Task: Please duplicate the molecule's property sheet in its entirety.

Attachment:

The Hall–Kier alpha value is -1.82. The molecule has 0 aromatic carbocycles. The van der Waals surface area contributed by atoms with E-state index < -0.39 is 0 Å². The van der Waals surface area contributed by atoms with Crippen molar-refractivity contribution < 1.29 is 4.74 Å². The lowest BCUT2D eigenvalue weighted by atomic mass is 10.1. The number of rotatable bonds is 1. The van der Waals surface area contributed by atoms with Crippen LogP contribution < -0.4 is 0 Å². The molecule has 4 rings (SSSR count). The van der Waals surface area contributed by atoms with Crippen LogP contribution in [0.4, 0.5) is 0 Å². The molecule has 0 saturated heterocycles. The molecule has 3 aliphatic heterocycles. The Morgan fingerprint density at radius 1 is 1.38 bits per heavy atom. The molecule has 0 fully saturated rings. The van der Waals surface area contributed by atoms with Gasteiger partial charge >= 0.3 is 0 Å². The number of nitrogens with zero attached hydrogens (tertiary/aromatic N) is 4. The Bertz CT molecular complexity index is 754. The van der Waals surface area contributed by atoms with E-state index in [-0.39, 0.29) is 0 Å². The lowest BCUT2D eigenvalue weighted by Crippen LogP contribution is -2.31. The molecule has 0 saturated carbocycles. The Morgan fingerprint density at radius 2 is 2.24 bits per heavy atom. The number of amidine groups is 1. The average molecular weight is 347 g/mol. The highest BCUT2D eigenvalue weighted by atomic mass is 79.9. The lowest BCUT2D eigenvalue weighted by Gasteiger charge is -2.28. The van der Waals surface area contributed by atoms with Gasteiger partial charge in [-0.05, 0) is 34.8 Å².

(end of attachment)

The Hall–Kier alpha value is -1.82. The molecule has 0 aromatic carbocycles. The van der Waals surface area contributed by atoms with E-state index < -0.39 is 0 Å². The van der Waals surface area contributed by atoms with Crippen molar-refractivity contribution < 1.29 is 4.74 Å². The lowest BCUT2D eigenvalue weighted by atomic mass is 10.1. The number of rotatable bonds is 1. The van der Waals surface area contributed by atoms with Crippen LogP contribution < -0.4 is 0 Å². The molecule has 4 rings (SSSR count). The van der Waals surface area contributed by atoms with Crippen LogP contribution in [0.4, 0.5) is 0 Å². The molecule has 0 saturated heterocycles. The molecule has 3 aliphatic heterocycles. The Morgan fingerprint density at radius 1 is 1.38 bits per heavy atom. The molecule has 0 fully saturated rings. The van der Waals surface area contributed by atoms with Gasteiger partial charge >= 0.3 is 0 Å². The number of nitrogens with zero attached hydrogens (tertiary/aromatic N) is 4. The Bertz CT molecular complexity index is 754. The van der Waals surface area contributed by atoms with E-state index in [-0.39, 0.29) is 0 Å². The lowest BCUT2D eigenvalue weighted by Crippen LogP contribution is -2.31. The molecule has 0 saturated carbocycles. The Morgan fingerprint density at radius 2 is 2.24 bits per heavy atom. The number of amidine groups is 1. The average molecular weight is 347 g/mol. The highest BCUT2D eigenvalue weighted by atomic mass is 79.9. The lowest BCUT2D eigenvalue weighted by Gasteiger charge is -2.28. The van der Waals surface area contributed by atoms with Gasteiger partial charge in [-0.05, 0) is 34.8 Å².